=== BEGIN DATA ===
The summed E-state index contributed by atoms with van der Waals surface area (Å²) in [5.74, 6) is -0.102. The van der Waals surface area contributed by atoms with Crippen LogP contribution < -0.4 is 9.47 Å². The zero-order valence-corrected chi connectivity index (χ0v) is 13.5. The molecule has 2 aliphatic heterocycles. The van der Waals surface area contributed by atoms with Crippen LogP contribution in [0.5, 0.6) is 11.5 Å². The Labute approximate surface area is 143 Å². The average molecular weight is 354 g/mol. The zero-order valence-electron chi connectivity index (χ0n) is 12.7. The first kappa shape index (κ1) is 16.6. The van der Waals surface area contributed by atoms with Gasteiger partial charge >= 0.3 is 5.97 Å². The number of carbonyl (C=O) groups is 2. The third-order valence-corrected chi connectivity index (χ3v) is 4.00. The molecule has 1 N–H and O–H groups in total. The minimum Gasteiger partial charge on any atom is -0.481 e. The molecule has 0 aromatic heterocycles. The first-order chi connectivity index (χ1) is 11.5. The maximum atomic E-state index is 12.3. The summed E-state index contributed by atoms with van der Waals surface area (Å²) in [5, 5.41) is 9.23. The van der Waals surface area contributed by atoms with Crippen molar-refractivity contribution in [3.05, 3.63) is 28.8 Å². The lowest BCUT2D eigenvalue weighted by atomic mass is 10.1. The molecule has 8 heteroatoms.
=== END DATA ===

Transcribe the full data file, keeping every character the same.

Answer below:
The summed E-state index contributed by atoms with van der Waals surface area (Å²) in [5.74, 6) is -0.102. The van der Waals surface area contributed by atoms with Crippen LogP contribution < -0.4 is 9.47 Å². The zero-order valence-corrected chi connectivity index (χ0v) is 13.5. The molecule has 2 aliphatic heterocycles. The van der Waals surface area contributed by atoms with Crippen LogP contribution in [0.5, 0.6) is 11.5 Å². The Labute approximate surface area is 143 Å². The average molecular weight is 354 g/mol. The zero-order valence-electron chi connectivity index (χ0n) is 12.7. The first kappa shape index (κ1) is 16.6. The van der Waals surface area contributed by atoms with Gasteiger partial charge >= 0.3 is 5.97 Å². The number of carbonyl (C=O) groups is 2. The third-order valence-corrected chi connectivity index (χ3v) is 4.00. The molecule has 1 N–H and O–H groups in total. The minimum Gasteiger partial charge on any atom is -0.481 e. The molecule has 0 aromatic heterocycles. The first-order chi connectivity index (χ1) is 11.5. The maximum atomic E-state index is 12.3. The summed E-state index contributed by atoms with van der Waals surface area (Å²) in [5, 5.41) is 9.23. The van der Waals surface area contributed by atoms with Crippen molar-refractivity contribution in [3.05, 3.63) is 28.8 Å². The lowest BCUT2D eigenvalue weighted by atomic mass is 10.1. The molecule has 8 heteroatoms.